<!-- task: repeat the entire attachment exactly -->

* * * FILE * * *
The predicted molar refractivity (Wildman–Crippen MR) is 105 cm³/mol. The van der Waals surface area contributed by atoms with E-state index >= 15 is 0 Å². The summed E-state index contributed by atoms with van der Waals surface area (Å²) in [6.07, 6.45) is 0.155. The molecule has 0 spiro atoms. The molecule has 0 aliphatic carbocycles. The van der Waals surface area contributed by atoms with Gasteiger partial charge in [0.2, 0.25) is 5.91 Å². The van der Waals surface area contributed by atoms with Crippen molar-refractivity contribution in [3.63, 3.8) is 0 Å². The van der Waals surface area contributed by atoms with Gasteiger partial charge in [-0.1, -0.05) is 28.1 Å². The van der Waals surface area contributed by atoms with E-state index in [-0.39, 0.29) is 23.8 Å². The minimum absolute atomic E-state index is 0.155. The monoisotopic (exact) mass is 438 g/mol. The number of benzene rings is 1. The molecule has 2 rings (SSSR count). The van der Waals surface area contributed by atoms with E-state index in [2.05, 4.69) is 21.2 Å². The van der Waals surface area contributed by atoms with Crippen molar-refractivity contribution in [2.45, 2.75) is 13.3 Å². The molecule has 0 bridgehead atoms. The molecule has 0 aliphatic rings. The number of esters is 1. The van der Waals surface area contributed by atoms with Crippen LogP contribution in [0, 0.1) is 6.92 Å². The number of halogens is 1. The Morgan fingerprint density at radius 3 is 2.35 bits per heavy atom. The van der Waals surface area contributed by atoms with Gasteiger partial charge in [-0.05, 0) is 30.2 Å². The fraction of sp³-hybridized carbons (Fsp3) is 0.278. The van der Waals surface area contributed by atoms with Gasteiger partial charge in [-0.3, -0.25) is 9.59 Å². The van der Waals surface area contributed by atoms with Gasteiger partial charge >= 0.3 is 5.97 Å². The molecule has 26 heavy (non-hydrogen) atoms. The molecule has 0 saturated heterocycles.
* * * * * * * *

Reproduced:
The predicted molar refractivity (Wildman–Crippen MR) is 105 cm³/mol. The van der Waals surface area contributed by atoms with E-state index >= 15 is 0 Å². The summed E-state index contributed by atoms with van der Waals surface area (Å²) in [6.07, 6.45) is 0.155. The molecule has 0 spiro atoms. The molecule has 0 aliphatic carbocycles. The van der Waals surface area contributed by atoms with Gasteiger partial charge in [0.2, 0.25) is 5.91 Å². The van der Waals surface area contributed by atoms with Crippen molar-refractivity contribution in [3.63, 3.8) is 0 Å². The van der Waals surface area contributed by atoms with Gasteiger partial charge in [-0.1, -0.05) is 28.1 Å². The van der Waals surface area contributed by atoms with E-state index in [-0.39, 0.29) is 23.8 Å². The minimum absolute atomic E-state index is 0.155. The monoisotopic (exact) mass is 438 g/mol. The number of benzene rings is 1. The molecule has 2 rings (SSSR count). The van der Waals surface area contributed by atoms with E-state index in [2.05, 4.69) is 21.2 Å². The van der Waals surface area contributed by atoms with Crippen molar-refractivity contribution in [2.45, 2.75) is 13.3 Å². The molecule has 0 bridgehead atoms. The molecule has 0 aliphatic rings. The number of esters is 1. The van der Waals surface area contributed by atoms with Crippen LogP contribution in [0, 0.1) is 6.92 Å². The number of halogens is 1. The Morgan fingerprint density at radius 3 is 2.35 bits per heavy atom. The van der Waals surface area contributed by atoms with Gasteiger partial charge in [-0.05, 0) is 30.2 Å². The fraction of sp³-hybridized carbons (Fsp3) is 0.278. The van der Waals surface area contributed by atoms with Gasteiger partial charge in [-0.3, -0.25) is 9.59 Å². The van der Waals surface area contributed by atoms with Gasteiger partial charge >= 0.3 is 5.97 Å². The molecule has 26 heavy (non-hydrogen) atoms. The molecule has 0 saturated heterocycles.